After class, I was able to go through and provide the late feedback to their responses. The time seemed to go by efficiently and I was also able to go through some late submissions and comment on their posts about the Art 21 artists they selected on the class discussion board. It was a great opportunity to learn more about the students and their interests and it was helpful for me as well because it introduced me to Art 21 artists I wasn’t aware of and helped me brush up on some others. I was pleasantly surprised that it seemed like everyone was able to connect with a contemporary artist! I could see me giving this assignment each semester and continuing to make connections to contemporary artists. It made me realize how beneficial it can be to create assignments were you and your students are able to learn together! This prevented commenting from becoming tedious and reinforced that we were all making connections.
Today I also very briefly introduced the final art-integrated lesson guidelines but mentioned that we would go over it in more detail next class and we previewed their next assignments. I’m especially excited to be discussing Made to Stick by Chip & Dan Heath which discusses why some ideas thrive and others die. This book was recommended to me by my mentor Craig Roland and I’ve found it to be one of the more important books I’ve read I believe. I feel like making ideas “sticky” should be the primary concern of every teacher, though to thinking of what your students will remember years down the road seems somehow nostalgic or at least counter to current concepts of data-driven and corporatized learning. This will be my first time discussing Made to Stick with education students so I’m looking forward to hearing their reactions!
I can’t wait for our midpoint meetings next week! Despite all of the planning I’ve put into this course already, I had still struggled up until very recently as to how exactly we would proceed for our all important face-to-face meetings and how we would be defining growth for them. I had a eureka moment the other day and I’ve decided that I will ask them to select two habits, dispositions, or lessons from the previous documents on the benefits and characteristics of creativity and artists that they’d like to focus on for improvement. I will have to create a template, but I will ask them to identify the 2 skills, why they want to work on it, and how they will will go about improving. I think this choice will be empowering and reinforce the important benefits of creative and art-based learning. Therefore, to encourage a “creative growth mindset” AND to help them better identify the benefits and characteristics of creativity, we will practice adopting some ourselves!
On a bit of a side note, I don’t see why we can’t evaluate growth and mastery in the same course, but maybe I just don’t know enough about assessment. For mastery, of course, they will be planning and leading an authentic art-integration experience which they’ll receive feedback on and be able to revise and improve to meet the standards established in the categories of the template for instruction and authentic art-integration. To plan, we’ll be using the SUCCESs model to evaluate their ideas for their lesson and make sure they are “sticky,” which we’ll talk about next time - see template. We’ll also be using the SUCCESs model to discuss the artworks they are posting for their assignment, namely identifying the “stickiest” artwork or image in the world. I think this will be a good window into talking about art together.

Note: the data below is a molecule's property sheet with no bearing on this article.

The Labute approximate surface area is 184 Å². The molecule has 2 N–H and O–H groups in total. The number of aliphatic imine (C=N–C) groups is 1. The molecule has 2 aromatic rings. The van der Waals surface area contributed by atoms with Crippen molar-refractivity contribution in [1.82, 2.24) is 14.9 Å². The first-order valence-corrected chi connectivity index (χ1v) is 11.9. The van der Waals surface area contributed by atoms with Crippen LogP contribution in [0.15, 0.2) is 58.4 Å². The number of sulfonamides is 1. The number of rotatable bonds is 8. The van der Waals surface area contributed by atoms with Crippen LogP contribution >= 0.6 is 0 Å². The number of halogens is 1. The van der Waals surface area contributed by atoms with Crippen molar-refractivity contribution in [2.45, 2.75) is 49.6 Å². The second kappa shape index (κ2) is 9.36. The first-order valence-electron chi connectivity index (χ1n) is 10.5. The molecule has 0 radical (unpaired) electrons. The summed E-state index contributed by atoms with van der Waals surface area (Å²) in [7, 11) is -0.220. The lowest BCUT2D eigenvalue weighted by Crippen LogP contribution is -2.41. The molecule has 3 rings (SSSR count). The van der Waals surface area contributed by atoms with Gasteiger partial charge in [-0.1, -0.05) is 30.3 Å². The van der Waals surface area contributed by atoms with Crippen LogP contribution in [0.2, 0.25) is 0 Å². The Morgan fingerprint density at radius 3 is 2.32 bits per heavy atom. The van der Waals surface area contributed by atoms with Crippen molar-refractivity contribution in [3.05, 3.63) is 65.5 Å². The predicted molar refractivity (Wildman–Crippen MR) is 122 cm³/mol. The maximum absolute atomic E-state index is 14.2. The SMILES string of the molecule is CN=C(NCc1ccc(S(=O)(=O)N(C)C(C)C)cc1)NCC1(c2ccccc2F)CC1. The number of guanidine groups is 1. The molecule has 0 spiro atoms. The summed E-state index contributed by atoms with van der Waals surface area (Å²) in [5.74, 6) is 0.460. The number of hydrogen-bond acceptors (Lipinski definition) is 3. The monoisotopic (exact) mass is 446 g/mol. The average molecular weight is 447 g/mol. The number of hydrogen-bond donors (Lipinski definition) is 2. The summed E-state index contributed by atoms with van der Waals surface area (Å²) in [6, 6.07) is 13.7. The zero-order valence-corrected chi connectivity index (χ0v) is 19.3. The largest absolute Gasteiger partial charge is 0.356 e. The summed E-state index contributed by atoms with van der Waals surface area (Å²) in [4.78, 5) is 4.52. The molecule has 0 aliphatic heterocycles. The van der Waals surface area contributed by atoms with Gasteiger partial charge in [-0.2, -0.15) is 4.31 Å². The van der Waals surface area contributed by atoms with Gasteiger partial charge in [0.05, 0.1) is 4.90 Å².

Another realization I had is that Doodles can be notes taken while students go through the readings as well! This should help students with their Doodles - and I’ll be interested in hearing about their experiences with the sketchbook at their meetings. Any sketching, planning, brainstorming, or notetaking works, but not the projects because those get covered by the responses.
I hope I can make time next class for students to go back into their monoprints, but as usual we have a full plate as we’ll be getting into talking about artwork for the first time, discussing how to make their ideas “sticky” and just getting into more depth with their final art-integration projects. But it is is so typical that teachers plan artmaking and exercises as one shots so it would be important to give them an opportunity to continue experimenting and to go deeper. We’ll see!
Here is a link to my day 5 outline
I'll mostly be blogging about my experiences teaching. I teach a class online right now called Teaching K12 Art Online where I'll be exploring art online with art teachers. I also currently teach a (formerly?) face-to-face course called Visual Culture: Investigating Diversity & Social Justice which is an art, critical writing, and research course for undergrads. Before this, I taught a class called Art Curriculum & Concepts for Teachers where I was experimenting with cooperative & creative teaching integrating art and "going gradeless" with preservice early childhood education majors.